It's always amazing to watch the speeds athletes reach in the Winter Games.
This week, the bobsled competition got underway in Sochi, and when Italy's team competes, a little Pittsburgh pride is out there on the course.
Channel 11's Katherine Amenta explains the hometown touch.
In Sochi, we all know the difference between going home with gold and just going home, can come down to a matter of inches and for many athletes that quest for greatness begins in Canonsburg, PA.
“We’re obeying the laws of physics. We're just doing it in the computer,” said ANSYS President and CEO Jim Cashman.
Before a bobsled ever reaches Sochi or a ski touches down in competition, its design gets tested hundreds of time.
And for some teams, like the Italian bobsledders, locally-based ANSYS provides that technology.
“They want to make it as slippery through the air as possible,” said Cashman. “That's where our simulation comes in.”
Ferrari is behind this year's design for Italy. Their bobsled is making its debut in Sochi. ANSYS uses its software to test the speed of the bobsled and to make sure the athletes are a good fit. That software saves teams from building several expensive prototypes.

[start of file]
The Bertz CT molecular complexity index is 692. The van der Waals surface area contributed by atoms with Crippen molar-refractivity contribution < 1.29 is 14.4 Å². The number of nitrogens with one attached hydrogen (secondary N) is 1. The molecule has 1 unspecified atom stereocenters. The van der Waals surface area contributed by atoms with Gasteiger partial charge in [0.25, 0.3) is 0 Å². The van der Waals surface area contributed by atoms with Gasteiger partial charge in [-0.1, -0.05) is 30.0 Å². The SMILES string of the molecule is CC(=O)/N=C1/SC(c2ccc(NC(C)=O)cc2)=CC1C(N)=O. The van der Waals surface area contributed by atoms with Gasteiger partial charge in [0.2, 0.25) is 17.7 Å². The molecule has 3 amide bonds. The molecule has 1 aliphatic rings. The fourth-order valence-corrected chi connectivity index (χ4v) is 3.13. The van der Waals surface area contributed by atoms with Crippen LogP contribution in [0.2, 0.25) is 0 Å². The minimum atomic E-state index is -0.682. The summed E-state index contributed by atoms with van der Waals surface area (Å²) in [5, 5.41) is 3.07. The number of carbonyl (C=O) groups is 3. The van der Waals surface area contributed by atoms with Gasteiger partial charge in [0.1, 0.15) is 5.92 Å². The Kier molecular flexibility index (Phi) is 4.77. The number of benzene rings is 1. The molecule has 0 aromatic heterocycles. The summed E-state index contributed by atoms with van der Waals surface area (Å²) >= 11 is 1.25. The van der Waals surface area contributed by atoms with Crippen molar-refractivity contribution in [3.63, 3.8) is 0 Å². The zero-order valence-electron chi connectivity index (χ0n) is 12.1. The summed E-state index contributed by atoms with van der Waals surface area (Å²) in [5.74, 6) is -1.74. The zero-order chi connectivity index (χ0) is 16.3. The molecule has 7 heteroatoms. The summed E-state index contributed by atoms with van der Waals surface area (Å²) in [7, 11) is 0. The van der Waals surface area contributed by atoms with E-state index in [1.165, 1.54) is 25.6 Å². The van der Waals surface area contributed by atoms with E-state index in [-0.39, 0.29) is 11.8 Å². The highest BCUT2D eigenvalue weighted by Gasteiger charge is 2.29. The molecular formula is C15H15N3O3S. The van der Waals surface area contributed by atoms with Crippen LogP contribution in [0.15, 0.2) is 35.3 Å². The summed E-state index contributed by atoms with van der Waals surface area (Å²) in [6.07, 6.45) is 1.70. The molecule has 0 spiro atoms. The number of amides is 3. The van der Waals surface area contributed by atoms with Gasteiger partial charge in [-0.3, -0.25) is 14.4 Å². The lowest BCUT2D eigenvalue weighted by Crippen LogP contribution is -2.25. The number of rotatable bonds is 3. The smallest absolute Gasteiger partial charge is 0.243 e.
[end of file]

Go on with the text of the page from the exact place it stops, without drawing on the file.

“We can change one characteristic and in a minute, we can look at it,” said Cashman.
In fact, Cashman said sometimes their technology is so spot-on, it makes the equipment a little too fast for the Olympic Committee.
“Some of the success that comes from simulation means that more regulations come,” said Cashman.
The perfect example is Michael Phelps in the 2008 Olympics. That's the year he won eight gold medals.
ANSYS was the company that tested his ultra-sleek swimsuit.
After the 2008 Olympics, the suit was banned from competition because it made swimmers too fast. But, Cashman says that's what advancing technology is all about.
“Everything is progressing, everything has to get better. In our case, we feel that we help companies make it get better,” said Cashman.